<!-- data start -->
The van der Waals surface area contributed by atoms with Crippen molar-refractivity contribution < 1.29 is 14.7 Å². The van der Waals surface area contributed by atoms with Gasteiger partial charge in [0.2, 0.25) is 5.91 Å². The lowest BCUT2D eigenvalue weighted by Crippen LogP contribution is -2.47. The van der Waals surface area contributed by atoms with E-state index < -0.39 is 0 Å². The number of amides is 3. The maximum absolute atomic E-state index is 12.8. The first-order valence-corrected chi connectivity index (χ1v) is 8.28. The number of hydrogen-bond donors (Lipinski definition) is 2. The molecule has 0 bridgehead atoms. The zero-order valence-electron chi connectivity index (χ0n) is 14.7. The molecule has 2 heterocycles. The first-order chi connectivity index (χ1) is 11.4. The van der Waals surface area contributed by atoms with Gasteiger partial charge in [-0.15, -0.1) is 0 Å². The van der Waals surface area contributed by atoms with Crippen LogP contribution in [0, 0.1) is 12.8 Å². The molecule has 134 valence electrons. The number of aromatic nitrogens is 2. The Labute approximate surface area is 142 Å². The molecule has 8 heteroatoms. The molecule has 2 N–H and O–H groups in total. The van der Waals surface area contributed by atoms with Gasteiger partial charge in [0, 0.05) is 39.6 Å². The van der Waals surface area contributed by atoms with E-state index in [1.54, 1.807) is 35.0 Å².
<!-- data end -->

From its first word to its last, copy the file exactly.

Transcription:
The van der Waals surface area contributed by atoms with Crippen molar-refractivity contribution < 1.29 is 14.7 Å². The van der Waals surface area contributed by atoms with Gasteiger partial charge in [0.2, 0.25) is 5.91 Å². The lowest BCUT2D eigenvalue weighted by Crippen LogP contribution is -2.47. The van der Waals surface area contributed by atoms with E-state index < -0.39 is 0 Å². The number of amides is 3. The maximum absolute atomic E-state index is 12.8. The first-order valence-corrected chi connectivity index (χ1v) is 8.28. The number of hydrogen-bond donors (Lipinski definition) is 2. The molecule has 0 bridgehead atoms. The zero-order valence-electron chi connectivity index (χ0n) is 14.7. The molecule has 2 heterocycles. The first-order chi connectivity index (χ1) is 11.4. The van der Waals surface area contributed by atoms with Gasteiger partial charge in [-0.15, -0.1) is 0 Å². The van der Waals surface area contributed by atoms with Crippen LogP contribution in [0, 0.1) is 12.8 Å². The molecule has 134 valence electrons. The number of aromatic nitrogens is 2. The Labute approximate surface area is 142 Å². The molecule has 8 heteroatoms. The molecule has 2 N–H and O–H groups in total. The van der Waals surface area contributed by atoms with Gasteiger partial charge in [0, 0.05) is 39.6 Å². The van der Waals surface area contributed by atoms with E-state index in [1.54, 1.807) is 35.0 Å².